Stafford recognizes medics providing life-saving cardiac care

On Friday, April 15, the Stafford County Fire and Rescue Department recognized more than three dozen personnel for their work in cardiac arrest.

When patients lose their pulse, statistics show it’s more than likely they won’t come back.

“The patient, upon initial assessment, was having a medical emergency. Her condition quickly declined in front of us despite our efforts to intervene, ”said Krystal Commers, a nationally registered paramedic and firefighter with the Stafford County Department of Fire and Rescue.

When Commers and her crew arrived on the scene of a woman having a medical emergency, the woman entered cardiac arrest, losing her pulse and her ability to breathe. The team initiated CPR, along with other advanced medical procedures.

Within minutes, the woman began breathing again, and her pulse returned. Commers rushed the woman to Mary Washington Hospital in Fredericksburg. Eventually, the hospital discharged the woman, who suffered no brain damage.

It is estimated that less than 10 percent of patients who experience cardiac arrest in an out-of-hospital setting are discharged from the hospital. Early CPS saves lives, ”said Commers. “Being able to provide a quick intervention with the training and tools we have been given saved this woman’s life.”

On Friday, April 15, the Stafford County Fire and Rescue Department recognized more than three dozen personnel for their work in cardiac arrest saves over the past several months. This is a new initiative to recognize crews and reunite them with the patients they help.

Clinical saves, or cardiac arrest saves, are when a patient presents as pulseless and not breathing and is later released from a hospital with little to no neurological damage through pre-hospital clinical interventions and subsequent transport to definitive care.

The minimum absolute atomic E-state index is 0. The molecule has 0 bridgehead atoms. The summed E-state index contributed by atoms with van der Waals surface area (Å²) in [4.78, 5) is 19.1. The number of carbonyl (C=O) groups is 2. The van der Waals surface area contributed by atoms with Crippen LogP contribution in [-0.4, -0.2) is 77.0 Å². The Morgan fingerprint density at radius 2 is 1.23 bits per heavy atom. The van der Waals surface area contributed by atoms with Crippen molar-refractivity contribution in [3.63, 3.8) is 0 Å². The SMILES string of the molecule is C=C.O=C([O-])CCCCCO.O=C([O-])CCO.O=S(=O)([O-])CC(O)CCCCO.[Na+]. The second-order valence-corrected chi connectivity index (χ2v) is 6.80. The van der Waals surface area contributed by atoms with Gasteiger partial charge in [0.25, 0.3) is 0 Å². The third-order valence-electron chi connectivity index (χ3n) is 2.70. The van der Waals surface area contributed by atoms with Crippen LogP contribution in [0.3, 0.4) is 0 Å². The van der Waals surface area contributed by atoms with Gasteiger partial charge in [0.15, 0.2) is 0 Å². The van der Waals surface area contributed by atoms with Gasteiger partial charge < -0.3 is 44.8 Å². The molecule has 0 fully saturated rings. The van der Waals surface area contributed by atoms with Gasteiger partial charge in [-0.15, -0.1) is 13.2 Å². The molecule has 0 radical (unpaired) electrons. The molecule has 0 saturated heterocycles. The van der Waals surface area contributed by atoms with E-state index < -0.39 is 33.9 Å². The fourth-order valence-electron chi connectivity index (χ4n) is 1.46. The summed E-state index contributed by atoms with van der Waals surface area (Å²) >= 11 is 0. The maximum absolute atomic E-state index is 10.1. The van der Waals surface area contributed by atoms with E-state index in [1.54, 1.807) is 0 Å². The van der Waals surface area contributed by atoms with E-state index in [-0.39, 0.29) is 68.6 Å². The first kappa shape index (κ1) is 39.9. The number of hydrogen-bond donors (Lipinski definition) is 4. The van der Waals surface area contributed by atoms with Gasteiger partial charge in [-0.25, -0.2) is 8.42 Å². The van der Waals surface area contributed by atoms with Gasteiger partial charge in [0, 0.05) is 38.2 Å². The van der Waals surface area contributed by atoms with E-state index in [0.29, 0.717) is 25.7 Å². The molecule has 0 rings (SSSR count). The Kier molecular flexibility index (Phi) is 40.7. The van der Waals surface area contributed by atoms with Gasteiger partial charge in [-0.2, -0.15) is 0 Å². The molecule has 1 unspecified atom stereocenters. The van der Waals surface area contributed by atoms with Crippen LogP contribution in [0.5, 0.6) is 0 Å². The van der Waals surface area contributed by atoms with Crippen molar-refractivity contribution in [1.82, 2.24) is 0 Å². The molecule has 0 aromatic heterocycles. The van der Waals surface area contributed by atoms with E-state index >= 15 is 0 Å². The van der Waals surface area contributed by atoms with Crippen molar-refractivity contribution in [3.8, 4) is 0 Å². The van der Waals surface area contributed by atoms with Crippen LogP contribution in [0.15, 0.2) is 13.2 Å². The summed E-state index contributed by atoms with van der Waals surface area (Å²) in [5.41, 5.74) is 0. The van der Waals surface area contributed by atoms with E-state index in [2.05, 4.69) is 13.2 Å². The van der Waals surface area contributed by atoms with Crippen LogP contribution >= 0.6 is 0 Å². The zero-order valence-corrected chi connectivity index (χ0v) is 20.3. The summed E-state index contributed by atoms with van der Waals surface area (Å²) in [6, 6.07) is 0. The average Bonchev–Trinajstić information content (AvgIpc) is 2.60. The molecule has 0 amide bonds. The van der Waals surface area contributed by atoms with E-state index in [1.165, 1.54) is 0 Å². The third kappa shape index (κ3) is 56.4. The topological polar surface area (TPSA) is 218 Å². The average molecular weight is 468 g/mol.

The department recognized crews from six different incidents since August of 2021, which added an estimated combined 75 life years.

Emergency crews treat these types of calls as the most serious. “When you identify that time is not on your side with a patient’s condition, you must act quickly and appropriately,” said Commers. “There are a lot of members to the team, including 911 callers, dispatchers, apparatus drivers, the paramedics / firefighters, family members, and transport facilities. You all work together to provide the highest level of care for the best outcome for our patients. “

Research shows that early intervention with bystander CPR is essential to cardiac arrest survival. If you would like to make a difference, the Staford Fire and Rescue Department encourages residents to download the PulsePoint app to be alerted if someone near you is in cardiac arrest and needs CPR.

“We’re allowing people a second chance they wouldn’t have had if it weren’t for the training and continuous advancements in pre-hospital care,” added Commers. “I’m so proud to work with the people that I do, sharing a common goal, to devote our lives to helping others.”

If you are interested in becoming CPR certified, call the Stafford County Fire and Rescue at 540-658-7200.

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